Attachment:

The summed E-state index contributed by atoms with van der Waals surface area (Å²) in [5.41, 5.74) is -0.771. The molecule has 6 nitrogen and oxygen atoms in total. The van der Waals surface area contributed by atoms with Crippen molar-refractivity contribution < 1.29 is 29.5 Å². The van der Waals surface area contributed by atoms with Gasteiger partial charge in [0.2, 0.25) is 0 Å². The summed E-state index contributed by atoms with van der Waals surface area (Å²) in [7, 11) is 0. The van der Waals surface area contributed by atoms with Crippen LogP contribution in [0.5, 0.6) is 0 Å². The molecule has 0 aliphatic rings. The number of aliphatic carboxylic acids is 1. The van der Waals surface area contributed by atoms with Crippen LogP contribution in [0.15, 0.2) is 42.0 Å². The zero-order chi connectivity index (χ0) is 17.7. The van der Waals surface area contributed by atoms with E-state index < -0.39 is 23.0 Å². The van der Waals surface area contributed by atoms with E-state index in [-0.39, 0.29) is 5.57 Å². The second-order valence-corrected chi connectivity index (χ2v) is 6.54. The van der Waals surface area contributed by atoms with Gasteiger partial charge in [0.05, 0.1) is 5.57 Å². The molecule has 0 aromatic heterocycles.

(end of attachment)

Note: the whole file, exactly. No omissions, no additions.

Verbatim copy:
The summed E-state index contributed by atoms with van der Waals surface area (Å²) in [5.41, 5.74) is -0.771. The molecule has 6 nitrogen and oxygen atoms in total. The van der Waals surface area contributed by atoms with Crippen molar-refractivity contribution < 1.29 is 29.5 Å². The van der Waals surface area contributed by atoms with Gasteiger partial charge in [0.2, 0.25) is 0 Å². The summed E-state index contributed by atoms with van der Waals surface area (Å²) in [7, 11) is 0. The van der Waals surface area contributed by atoms with Crippen LogP contribution in [0.5, 0.6) is 0 Å². The molecule has 0 aliphatic rings. The number of aliphatic carboxylic acids is 1. The van der Waals surface area contributed by atoms with Crippen LogP contribution in [0.15, 0.2) is 42.0 Å². The zero-order chi connectivity index (χ0) is 17.7. The van der Waals surface area contributed by atoms with E-state index < -0.39 is 23.0 Å². The van der Waals surface area contributed by atoms with E-state index in [-0.39, 0.29) is 5.57 Å². The second-order valence-corrected chi connectivity index (χ2v) is 6.54. The van der Waals surface area contributed by atoms with Gasteiger partial charge in [0.05, 0.1) is 5.57 Å². The molecule has 0 aromatic heterocycles.